Finally, I said I would talk about some of the stupid evolutionary speculations made by people that give cranks like cdesign proponentsists ammo. I can think of no better example than the pathetic neo-Lamarckian nonsense of an evolutionary explanation for why boys like blue and girls like pink that we saw earlier this year. It was a failure of scientific speculation on multiple levels. Their view was fundamentally-flawed as a misunderstanding between biological and cultural phenomena. Further, their evolutionary explanation was absurd, and would not fit into any reasonable framework of selection. It’s just that kind of stupid crap that makes the cdesign proponentsists happy, because it’s scientists acting like idiots. Being cranks, they think stupidity on the part of scientists validates their stupidity. Let’s stop making it so easy for them, OK?


  1. Nothing could be more absurd. If someone discovers something that conflicts with the current framework of molecular biology – for instance the original “dogma” of molecular biology that DNA is transcribed to RNA and the translated to protein – that doesn’t invalidate all of molecular biology.

    DNA is transcribed to RNA and that being translated into protein is the sequence hypothesis. The central dogma is about what sequence information flows are possible.

    sequence hypothesis:”In its simplest form it assumes that the specificity of a piece of nucleic acid is expressed solely by the sequence of its bases, and that this sequence is a (simple) code for the amino acid sequence of a particular protein.”

    Central Dogma: “This states that once “information” has passed into protein it cannot get out again. In more detail, the transfer of information from nucleic acid to nucleic acid, or from nucleic acid to protein may be possible, but transfer from protein to protein, or from protein to nucleic acid is impossible. Information means here the precise determination of sequence, either of bases in the nucleic acid or of amino acid residues in the protein.”

    Crick, F.H.C. (1958) On protein synthesis. Symp. Soc. Exp. Biol. XII:138-163 quoted in Judson, H.F. The Eight Day of Creation, Expanded Edition (1979, 1996) p. 332.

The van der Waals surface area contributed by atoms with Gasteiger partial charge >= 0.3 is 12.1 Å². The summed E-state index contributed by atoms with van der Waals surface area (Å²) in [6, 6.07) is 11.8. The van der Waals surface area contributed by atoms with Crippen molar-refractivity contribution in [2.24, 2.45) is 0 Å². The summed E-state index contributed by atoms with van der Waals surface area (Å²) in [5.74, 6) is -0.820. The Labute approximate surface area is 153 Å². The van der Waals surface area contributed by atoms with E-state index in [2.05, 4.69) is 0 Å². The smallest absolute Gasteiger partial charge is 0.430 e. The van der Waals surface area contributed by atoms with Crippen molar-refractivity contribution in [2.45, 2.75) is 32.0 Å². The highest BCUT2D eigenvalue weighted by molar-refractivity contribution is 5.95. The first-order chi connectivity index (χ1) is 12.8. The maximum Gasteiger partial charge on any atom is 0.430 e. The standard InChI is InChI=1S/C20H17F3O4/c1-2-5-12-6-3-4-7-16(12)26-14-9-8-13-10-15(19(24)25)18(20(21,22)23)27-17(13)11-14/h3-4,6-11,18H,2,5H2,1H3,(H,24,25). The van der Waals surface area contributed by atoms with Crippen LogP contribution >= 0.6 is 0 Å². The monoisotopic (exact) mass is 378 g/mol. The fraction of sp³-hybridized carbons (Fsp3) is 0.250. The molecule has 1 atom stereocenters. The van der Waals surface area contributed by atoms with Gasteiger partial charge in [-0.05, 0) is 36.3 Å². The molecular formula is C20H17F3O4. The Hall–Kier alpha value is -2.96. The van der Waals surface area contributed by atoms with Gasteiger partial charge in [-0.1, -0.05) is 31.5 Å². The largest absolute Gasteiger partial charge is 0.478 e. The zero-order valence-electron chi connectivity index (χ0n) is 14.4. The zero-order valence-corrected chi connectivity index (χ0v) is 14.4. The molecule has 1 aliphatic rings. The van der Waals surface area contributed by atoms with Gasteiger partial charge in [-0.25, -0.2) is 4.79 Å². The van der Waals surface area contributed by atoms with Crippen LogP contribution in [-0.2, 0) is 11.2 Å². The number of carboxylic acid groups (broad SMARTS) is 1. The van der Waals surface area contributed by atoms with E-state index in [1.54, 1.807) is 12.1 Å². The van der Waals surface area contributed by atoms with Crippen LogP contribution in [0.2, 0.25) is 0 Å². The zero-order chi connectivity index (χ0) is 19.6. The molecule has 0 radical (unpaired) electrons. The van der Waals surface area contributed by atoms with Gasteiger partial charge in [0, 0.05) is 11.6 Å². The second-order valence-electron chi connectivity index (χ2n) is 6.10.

From Larry Moran.

  2. David Tyler a physicist? Well, kinda. Dave is a textiles expert (with a PhD in physical sciences) who moonlights as a YEC geologist (and now ARN evolutionary biology expert). His big thing is the recolonisation model for the geologic record, in which the flood occurred in the Hadean and Archaean, with the rest of the record being the record of recolonisation post-flood. He is fond of mealy mouthed platitudes about honestly seaking new paradigms, following the evidence where it leads, employing multiple working hypotheses etc. This is rather irritating, but he’s pleasant enough. Here he is:


    You will note his expertise in both evolutionary biology and geology from such publications as:

    Tyler, D.J. 2004. Colour management in global apparel supply chains. Stitch World, 2(8), 20-21

  3. Wonderful post gentlemen. In honor of this, and previous UD Pwnings, I have nominated you for the prestigious Granting of Honorary Pre-Banned status at UD.

    This means of course that even if you wanted to post at UD, you would never, ever, in a thousand million years, ever be allowed past the UD censors.

    And not being allowed past the UD censors means that you are doing excellent work. Please continue!


  4. Yes. Thanks for your work, and very good post. I’m also bothered by the misuse of Popper.

  5. Billy (A Liberal Disabled Vet)

    First off, I am not a scientist. I am an historian who dabbles in paleontology (with offshoots into evolutionary biology). During my study of history, I have noticed a broad trend (for at least the last 60 or so years (basically since the founding of conservatism as a political ideology)) regarding an inability of many (not all (and yes, I know I am coming dangerously close to making a blanket statement)) conservatives (whether political or religious) to make an honest argument.

    Part of this may be a misunderstanding of what an argument is (insert Monty Python’s wonderful argument about what an argument is here). Every time I read a ID screed, I am struck by the lack of argument. The essays consist, usually, of a statement followed by a game of ‘gotcha’ — Darwin did not account for mitochondria, so evolution is ‘proved’ false (If I had tried to argue that way in college, I would never have graduated).

    Unfortunately, because rationalists argue in the classic manner (statement, evidence, account for possible disagreement), rationalists are at a disadvantage (at least among those either with an axe to grind for polical and/or religious reasons, or those who lack a basic understanding in scientific method) when ID comes up against evolutionary theory.

    In other words, the problem is that you are trying to have a rational argument with an irrational person. Good luck.

  6. In other words, the problem is that you are trying to have a rational argument with an irrational person. Good luck.

    Yes, indeed.